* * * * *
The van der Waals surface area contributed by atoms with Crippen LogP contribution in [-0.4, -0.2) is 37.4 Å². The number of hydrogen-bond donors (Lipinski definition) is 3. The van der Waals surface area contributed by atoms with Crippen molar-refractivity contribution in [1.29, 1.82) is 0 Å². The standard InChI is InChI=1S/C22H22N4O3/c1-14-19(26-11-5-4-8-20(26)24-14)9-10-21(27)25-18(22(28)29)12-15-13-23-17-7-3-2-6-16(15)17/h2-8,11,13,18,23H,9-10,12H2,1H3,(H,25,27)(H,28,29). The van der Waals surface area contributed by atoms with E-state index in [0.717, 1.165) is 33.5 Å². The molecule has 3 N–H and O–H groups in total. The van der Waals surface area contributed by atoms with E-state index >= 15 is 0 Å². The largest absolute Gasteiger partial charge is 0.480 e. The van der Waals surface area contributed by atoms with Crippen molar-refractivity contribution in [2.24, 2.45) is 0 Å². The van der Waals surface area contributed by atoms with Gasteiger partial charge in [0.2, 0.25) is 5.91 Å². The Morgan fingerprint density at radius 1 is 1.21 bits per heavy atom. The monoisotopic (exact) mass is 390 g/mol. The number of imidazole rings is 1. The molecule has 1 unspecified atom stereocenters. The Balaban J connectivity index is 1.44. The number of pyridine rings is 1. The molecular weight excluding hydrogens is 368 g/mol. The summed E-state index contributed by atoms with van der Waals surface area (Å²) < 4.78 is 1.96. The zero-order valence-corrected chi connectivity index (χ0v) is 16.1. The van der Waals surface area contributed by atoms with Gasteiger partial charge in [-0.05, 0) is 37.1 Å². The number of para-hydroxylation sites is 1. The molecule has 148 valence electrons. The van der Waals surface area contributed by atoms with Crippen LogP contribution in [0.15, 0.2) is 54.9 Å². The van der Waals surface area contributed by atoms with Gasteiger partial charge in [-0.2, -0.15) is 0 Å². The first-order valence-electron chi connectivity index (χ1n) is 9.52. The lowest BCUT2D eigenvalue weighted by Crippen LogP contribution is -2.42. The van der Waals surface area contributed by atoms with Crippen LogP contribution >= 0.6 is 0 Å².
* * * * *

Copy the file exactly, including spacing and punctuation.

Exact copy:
The van der Waals surface area contributed by atoms with Crippen LogP contribution in [-0.4, -0.2) is 37.4 Å². The number of hydrogen-bond donors (Lipinski definition) is 3. The van der Waals surface area contributed by atoms with Crippen molar-refractivity contribution in [1.29, 1.82) is 0 Å². The standard InChI is InChI=1S/C22H22N4O3/c1-14-19(26-11-5-4-8-20(26)24-14)9-10-21(27)25-18(22(28)29)12-15-13-23-17-7-3-2-6-16(15)17/h2-8,11,13,18,23H,9-10,12H2,1H3,(H,25,27)(H,28,29). The van der Waals surface area contributed by atoms with E-state index in [0.717, 1.165) is 33.5 Å². The molecule has 3 N–H and O–H groups in total. The van der Waals surface area contributed by atoms with E-state index >= 15 is 0 Å². The largest absolute Gasteiger partial charge is 0.480 e. The van der Waals surface area contributed by atoms with Crippen molar-refractivity contribution in [2.24, 2.45) is 0 Å². The van der Waals surface area contributed by atoms with Gasteiger partial charge in [0.2, 0.25) is 5.91 Å². The Morgan fingerprint density at radius 1 is 1.21 bits per heavy atom. The monoisotopic (exact) mass is 390 g/mol. The number of imidazole rings is 1. The molecule has 1 unspecified atom stereocenters. The Balaban J connectivity index is 1.44. The number of pyridine rings is 1. The molecular weight excluding hydrogens is 368 g/mol. The summed E-state index contributed by atoms with van der Waals surface area (Å²) < 4.78 is 1.96. The zero-order valence-corrected chi connectivity index (χ0v) is 16.1. The van der Waals surface area contributed by atoms with Gasteiger partial charge in [-0.05, 0) is 37.1 Å². The number of para-hydroxylation sites is 1. The molecule has 148 valence electrons. The van der Waals surface area contributed by atoms with Crippen LogP contribution in [0.15, 0.2) is 54.9 Å². The van der Waals surface area contributed by atoms with Gasteiger partial charge in [-0.2, -0.15) is 0 Å². The first-order valence-electron chi connectivity index (χ1n) is 9.52. The lowest BCUT2D eigenvalue weighted by Crippen LogP contribution is -2.42. The van der Waals surface area contributed by atoms with Crippen LogP contribution >= 0.6 is 0 Å².